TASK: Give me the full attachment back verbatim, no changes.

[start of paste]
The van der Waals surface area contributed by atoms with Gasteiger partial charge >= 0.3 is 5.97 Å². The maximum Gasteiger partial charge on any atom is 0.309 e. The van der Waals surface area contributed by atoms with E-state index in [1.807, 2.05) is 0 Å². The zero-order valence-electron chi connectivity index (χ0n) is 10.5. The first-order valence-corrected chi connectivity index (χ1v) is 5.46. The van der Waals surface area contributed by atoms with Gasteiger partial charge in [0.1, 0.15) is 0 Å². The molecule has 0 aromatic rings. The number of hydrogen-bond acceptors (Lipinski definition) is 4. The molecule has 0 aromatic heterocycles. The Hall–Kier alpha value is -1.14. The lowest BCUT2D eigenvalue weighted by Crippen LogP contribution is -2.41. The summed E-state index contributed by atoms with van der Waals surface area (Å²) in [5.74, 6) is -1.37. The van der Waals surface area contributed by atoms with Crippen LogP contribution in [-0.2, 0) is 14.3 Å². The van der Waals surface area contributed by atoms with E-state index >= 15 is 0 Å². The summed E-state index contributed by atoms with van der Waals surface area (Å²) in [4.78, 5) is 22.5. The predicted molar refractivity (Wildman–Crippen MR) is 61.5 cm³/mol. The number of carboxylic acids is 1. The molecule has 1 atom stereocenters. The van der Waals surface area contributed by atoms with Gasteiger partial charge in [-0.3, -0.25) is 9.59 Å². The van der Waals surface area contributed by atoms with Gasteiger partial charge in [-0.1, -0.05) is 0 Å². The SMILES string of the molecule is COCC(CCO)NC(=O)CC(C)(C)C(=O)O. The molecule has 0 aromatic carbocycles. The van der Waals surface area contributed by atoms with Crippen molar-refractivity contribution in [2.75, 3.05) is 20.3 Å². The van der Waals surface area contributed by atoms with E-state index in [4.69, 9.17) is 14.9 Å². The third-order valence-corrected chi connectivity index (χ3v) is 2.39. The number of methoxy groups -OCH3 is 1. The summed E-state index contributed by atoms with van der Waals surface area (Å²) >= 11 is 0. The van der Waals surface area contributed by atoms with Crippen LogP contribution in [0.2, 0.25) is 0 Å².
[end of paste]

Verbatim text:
The van der Waals surface area contributed by atoms with Gasteiger partial charge >= 0.3 is 5.97 Å². The maximum Gasteiger partial charge on any atom is 0.309 e. The van der Waals surface area contributed by atoms with E-state index in [1.807, 2.05) is 0 Å². The zero-order valence-electron chi connectivity index (χ0n) is 10.5. The first-order valence-corrected chi connectivity index (χ1v) is 5.46. The van der Waals surface area contributed by atoms with Gasteiger partial charge in [0.1, 0.15) is 0 Å². The molecule has 0 aromatic rings. The number of hydrogen-bond acceptors (Lipinski definition) is 4. The molecule has 0 aromatic heterocycles. The Hall–Kier alpha value is -1.14. The lowest BCUT2D eigenvalue weighted by Crippen LogP contribution is -2.41. The summed E-state index contributed by atoms with van der Waals surface area (Å²) in [5.74, 6) is -1.37. The van der Waals surface area contributed by atoms with Crippen LogP contribution in [-0.2, 0) is 14.3 Å². The van der Waals surface area contributed by atoms with E-state index >= 15 is 0 Å². The summed E-state index contributed by atoms with van der Waals surface area (Å²) in [4.78, 5) is 22.5. The predicted molar refractivity (Wildman–Crippen MR) is 61.5 cm³/mol. The number of carboxylic acids is 1. The molecule has 1 atom stereocenters. The van der Waals surface area contributed by atoms with Gasteiger partial charge in [-0.3, -0.25) is 9.59 Å². The van der Waals surface area contributed by atoms with Gasteiger partial charge in [-0.1, -0.05) is 0 Å². The SMILES string of the molecule is COCC(CCO)NC(=O)CC(C)(C)C(=O)O. The molecule has 0 aromatic carbocycles. The van der Waals surface area contributed by atoms with Crippen molar-refractivity contribution in [2.75, 3.05) is 20.3 Å². The van der Waals surface area contributed by atoms with E-state index in [4.69, 9.17) is 14.9 Å². The third-order valence-corrected chi connectivity index (χ3v) is 2.39. The number of methoxy groups -OCH3 is 1. The summed E-state index contributed by atoms with van der Waals surface area (Å²) >= 11 is 0. The van der Waals surface area contributed by atoms with Crippen LogP contribution in [0.2, 0.25) is 0 Å².